In today’s world, the use of technology has become common in almost every area of our lives, and whether or not you consider yourself to be technologically savvy, you likely have some form of presence that exists within the digital world. This could be as simple as having an online bank account or be much more complex including social media accounts, data storage, multiple email accounts, and the list goes on.
Because of this, each of us leaves a digital estate of some kind when we pass, and it can be complicated for family and friends to take care of the loose ends. So what can you do to ensure that your digital legacy is taken care of after you’re gone? Here’s what we suggest.
The first thing you should do is make sure that you are organized. You might be holding your username and password in your memory, but it’s important to be proactive in creating a clear list of what accounts you have, as well as the usernames and passwords you need to access them. Having this information in one place is important so that it’s streamlined for anyone who takes care of your accounts after your death. A word of caution here: do make sure this document is kept safe and secure so that it is kept for intended eyes only.
Naming A Digital Executor
Just like in a typical will or estate, having a designated person to carry out your digital wishes upon your passing is going to be a significant step. In a digital sense, this person will have access to all of your accounts and passwords and will be in charge of shutting them down or managing them in the future. Make sure to choose someone you trust, and it’s always a good idea to have a conversation with them ahead of time, just to let them know what to expect.
If you were active on social media like Facebook, Instagram, or Twitter, these pages will naturally live on after your death, but what you may not know is that you can name someone to manage these accounts after you pass. For example, on Facebook, you can add a beneficiary to your account. That person will need to accept the role once you add them in order to memorialize your Facebook page in the future. The benefit to this is that friends and family can still come and leave memories and share stories about you. This is a great way for friends and family to find healing and community after you are gone. There are some safeguards, and the beneficiary won’t have access to your private messages, but they will be able to accept new friend requests and create posts on your behalf.
Banking and Financial Information
Your online financial profile is one of the more significant parts of the digital will. While the digital age makes it easy to spread out our financial resources, it can turn into quite a headache for loved ones who are trying to find and manage online financial accounts. So the best thing to do is keep a record of all of the places that you have money. These could include…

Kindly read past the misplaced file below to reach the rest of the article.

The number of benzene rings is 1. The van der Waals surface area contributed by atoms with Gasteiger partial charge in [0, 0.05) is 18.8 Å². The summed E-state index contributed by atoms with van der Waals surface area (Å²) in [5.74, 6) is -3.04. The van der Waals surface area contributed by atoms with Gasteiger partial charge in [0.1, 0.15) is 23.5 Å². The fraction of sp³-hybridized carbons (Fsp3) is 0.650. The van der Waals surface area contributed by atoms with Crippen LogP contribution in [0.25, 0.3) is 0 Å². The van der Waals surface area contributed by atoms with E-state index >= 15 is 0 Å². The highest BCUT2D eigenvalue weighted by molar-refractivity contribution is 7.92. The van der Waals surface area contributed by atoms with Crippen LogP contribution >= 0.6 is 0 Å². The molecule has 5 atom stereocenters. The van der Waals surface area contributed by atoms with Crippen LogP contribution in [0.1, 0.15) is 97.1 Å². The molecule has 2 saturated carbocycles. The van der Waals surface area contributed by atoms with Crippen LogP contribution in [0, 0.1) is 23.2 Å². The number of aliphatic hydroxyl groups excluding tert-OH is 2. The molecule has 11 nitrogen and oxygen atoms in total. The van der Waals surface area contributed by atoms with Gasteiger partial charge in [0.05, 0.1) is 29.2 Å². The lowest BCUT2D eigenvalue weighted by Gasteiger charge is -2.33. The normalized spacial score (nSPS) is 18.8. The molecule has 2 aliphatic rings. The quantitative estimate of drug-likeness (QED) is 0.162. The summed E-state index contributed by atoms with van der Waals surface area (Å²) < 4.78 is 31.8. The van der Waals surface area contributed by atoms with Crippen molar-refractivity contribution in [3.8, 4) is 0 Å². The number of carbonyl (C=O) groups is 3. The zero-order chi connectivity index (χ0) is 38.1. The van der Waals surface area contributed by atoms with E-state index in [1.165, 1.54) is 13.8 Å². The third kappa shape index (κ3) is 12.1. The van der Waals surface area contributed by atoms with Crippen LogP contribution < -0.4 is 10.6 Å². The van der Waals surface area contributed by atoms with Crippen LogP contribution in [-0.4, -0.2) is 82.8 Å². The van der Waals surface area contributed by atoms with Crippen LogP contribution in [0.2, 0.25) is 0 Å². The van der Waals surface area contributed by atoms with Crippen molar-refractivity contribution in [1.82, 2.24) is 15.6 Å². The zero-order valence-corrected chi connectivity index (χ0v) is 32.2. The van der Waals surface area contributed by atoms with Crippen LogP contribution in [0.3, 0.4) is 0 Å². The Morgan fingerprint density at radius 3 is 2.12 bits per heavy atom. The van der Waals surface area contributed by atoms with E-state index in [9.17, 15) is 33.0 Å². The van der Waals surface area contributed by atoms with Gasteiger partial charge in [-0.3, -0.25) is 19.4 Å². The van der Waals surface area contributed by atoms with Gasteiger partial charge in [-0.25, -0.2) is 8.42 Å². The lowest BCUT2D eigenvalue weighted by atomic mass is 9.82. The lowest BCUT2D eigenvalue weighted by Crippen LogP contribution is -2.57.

- Banks (savings and checking accounts)
- Investment Accounts
- Employee Retirement Accounts
- Savings Bonds
- Life Insurance Policies, etc.
You will also want to include the financial institutions’ information for all of the above accounts. Be sure to note the:
- Business names
- Phone numbers
- Your username and passwords
- Account or routing numbers (if applicable)
By providing this information, your executor will have a much easier time accessing the needed information in each account. The executor of your digital will does not have access to spend or use the money unless explicitly stated within your legal will.
Have you digitized all your family home videos?
Do you have a massive collection of family photos taking up gigabytes of storage on your computer?
Were you an avid baker who kept a digital copy of your recipes and creations?
These keepsakes will undoubtedly be invaluable to your family and friends in the future. Letting the executor of your digital afterlife know where this media can be found is an important way for them to help share your memory for years to come.
The Internet is a beautiful thing. It allows us to decrease clutter and have everything we need located in one place. It also streamlines our ability to access information, keepsakes, and money quickly. But ensuring that someone other than yourself has access to all of the places you find yourself on the internet can alleviate pain and stress from your family and friends who would otherwise have to do the digging themselves.
Remember the team at Ryan Funeral Homes is here for you. If you’d like to talk more about your digital afterlife, don’t hesitate to contact us.